Brent Petkau is the oysterman growing

An oyster revolution for Nelson

Nelson's oysterman spreads his revolution ahead of the oyster night at The Royal on Wednesday.

The oyster has earned itself a high-class reputation.

It has been known as the food of royalty and the wealthy but the oysterman Brent Petkau is on a mission to bring the oyster to every table.

“The best way to enjoy an oyster is with a bottle of wine on a beach wearing a straw hat with either your lover or your family. Not by myself,” said Petkau. “I eat them by myself but it just loves being at social event. It really loves that kind of setting.”

Petkau is an shellfish farmer who splits his time between his farm on Cortes Island on BC’s coast and Nelson.

“I found something that is a labour of love and it’s almost like when you find your soulmate,” he said. “The work I do is not easy it’s actually very challenging but very rewarding if you find the right market place. It comes to me easily. I absolutely love being an oysterman on the BC coast.”

Petkau moved to Nelson 20 years ago and for the past 15 years has been owning and operating his oyster farm.

“I knew right away when I had my first oyster that there was no food that could match that,” he said. “At that time I certainly knew that the word oyster actually meant something. It’s used in so many ways – Rolex watches, the Oyster watch, the subway in London. Oysters have just had this long, long history, really from the beginning of man starting to be civilized. I’ve known that it’s always been special so now I am owning a farm and growing thousands of oysters.”

But he isn’t just growing oysters he’s selling them to his exclusive market in Nelson.

“I divide my time between two very beautiful places,” he said. “I spend two weeks here and then spend 10 days and come back and forth back and forth. I do that every month.”

Petkau knows that what he does in Nelson couldn’t be done else where in Canada.

“What I do here I don’t think I could do in Victoria, Vancouver or Calgary,” he said. “Here people are very connected to their food and still do a lot of home cooking and cooking from scratch. They buy and use the oysters and accompany them with garden fresh produce. This community here is the best of the rural and urban combination.”

As Petkau prepares for Wednesday, April 18 showing of Shellshocked at The Royal as part of the Deconstructing Dinner Film Festival, he enforces that he’s going beyond growing and selling oysters, he’s promoting a revolution.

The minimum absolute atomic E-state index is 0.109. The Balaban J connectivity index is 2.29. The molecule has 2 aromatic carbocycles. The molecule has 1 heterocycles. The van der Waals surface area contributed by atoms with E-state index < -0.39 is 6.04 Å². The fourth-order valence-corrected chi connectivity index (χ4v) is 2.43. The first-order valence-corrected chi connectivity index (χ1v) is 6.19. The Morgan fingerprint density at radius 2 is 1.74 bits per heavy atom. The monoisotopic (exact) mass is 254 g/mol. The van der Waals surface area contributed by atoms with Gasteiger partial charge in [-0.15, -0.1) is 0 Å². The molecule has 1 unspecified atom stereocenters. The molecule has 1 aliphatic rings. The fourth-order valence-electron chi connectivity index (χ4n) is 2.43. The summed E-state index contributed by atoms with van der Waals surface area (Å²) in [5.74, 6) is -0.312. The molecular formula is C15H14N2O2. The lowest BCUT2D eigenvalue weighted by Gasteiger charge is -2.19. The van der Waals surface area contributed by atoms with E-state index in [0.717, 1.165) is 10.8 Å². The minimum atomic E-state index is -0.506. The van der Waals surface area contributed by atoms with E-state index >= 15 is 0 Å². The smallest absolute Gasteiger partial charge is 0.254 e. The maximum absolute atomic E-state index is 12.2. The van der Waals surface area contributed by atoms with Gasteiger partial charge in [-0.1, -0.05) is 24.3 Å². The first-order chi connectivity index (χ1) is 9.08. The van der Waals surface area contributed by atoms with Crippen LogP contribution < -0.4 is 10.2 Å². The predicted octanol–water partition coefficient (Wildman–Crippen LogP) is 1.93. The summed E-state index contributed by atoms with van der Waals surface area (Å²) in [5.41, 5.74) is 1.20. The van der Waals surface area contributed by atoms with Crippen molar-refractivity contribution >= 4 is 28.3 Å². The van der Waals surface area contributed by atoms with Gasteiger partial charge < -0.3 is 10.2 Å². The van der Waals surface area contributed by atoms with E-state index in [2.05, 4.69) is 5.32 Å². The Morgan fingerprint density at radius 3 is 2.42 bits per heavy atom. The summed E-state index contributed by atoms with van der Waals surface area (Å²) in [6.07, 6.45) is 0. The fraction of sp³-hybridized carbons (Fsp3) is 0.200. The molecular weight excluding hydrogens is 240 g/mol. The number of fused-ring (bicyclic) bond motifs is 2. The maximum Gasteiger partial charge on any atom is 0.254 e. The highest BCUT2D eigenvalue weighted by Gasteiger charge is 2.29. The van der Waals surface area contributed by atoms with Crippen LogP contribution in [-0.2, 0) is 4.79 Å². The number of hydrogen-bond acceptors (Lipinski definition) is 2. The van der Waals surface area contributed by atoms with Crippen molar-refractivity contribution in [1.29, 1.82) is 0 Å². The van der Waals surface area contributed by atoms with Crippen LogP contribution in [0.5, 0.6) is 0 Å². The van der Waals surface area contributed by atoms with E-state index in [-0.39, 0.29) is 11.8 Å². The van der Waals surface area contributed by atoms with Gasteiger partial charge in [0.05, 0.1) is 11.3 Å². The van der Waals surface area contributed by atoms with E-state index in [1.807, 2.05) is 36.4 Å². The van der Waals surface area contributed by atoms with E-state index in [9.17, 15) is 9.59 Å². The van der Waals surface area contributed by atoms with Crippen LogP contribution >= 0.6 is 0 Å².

“The thing that I’m about right now and this is why the film festival is something that I treat as a real priority is that I want to promote a revolution,” he said. “I want to promote revolutionary radical thinking where you walk the talk with having this as a priority to support the farmers and the fishermen, protect marine ecosystems and educate about the history and current context of the oyster.”

Petkau will be doing a talk as part of the film festival night and will be shucking and serving oysters.


Just Posted

Kootenay fires grow — more evacuation alerts

Syringa fire prompts evacuation alerts plus HWY 3 closure and U.S. fire crosses into B.C.

Evacuation alert for Syringa and Deer Park

The Syringa Creek Fire grew Saturday resulting in evacuation alerts.

‘Beauty amongst such tragedy:’ B.C. photographer captures nature’s trifecta

David Luggi’s photo from a beach in Fraser Lake shows Shovel Lake wildfire, Big Dipper and an aurora

Smoke scraps MS Bike Challenge

The annual fundraising event cancelled its cycling Saturday because of poor air quality

Nelson’s mural festival: scenes from opening night

Crowds wandered the streets and alleys finding delightful surprises in unlikely places

‘We will not forget:’ Thousands attend funeral fallen Fredericton officers

Hundreds of officials marched in the parade, which included massed band, several police motorcycles

Lions give up late TD in 24-23 loss to Argos

B.C. falls to 3-5, fumbling away last-minute chance in Toronto

Eagle tree cut down legally a 1st for B.C. city

Planned eagle preserve ‘a first for City of Surrey’

Smoky skies like a disappearing act for sights, monuments around B.C.

Haze expected to last the next several days, Environment Canada said

Canadians react to death of former UN secretary-general Kofi Annan at age 80

Nobel Peace Prize-winning former UN leader died early Saturday following a short illness

44 drownings so far this year in B.C.

Lifesaving Society urging caution to prevent deaths while on lakes, oceans and in pools

Some of B.C.’s air quality levels worse than Jodhpur, India

Okanagan, northern B.C. seeing some of the worst air quality globally

VIDEO: Ground crews keep a close eye on largest B.C. wildfire

Originally estimated to be 79,192 hectares, officials said more accurate mapping shows smaller size

Most Read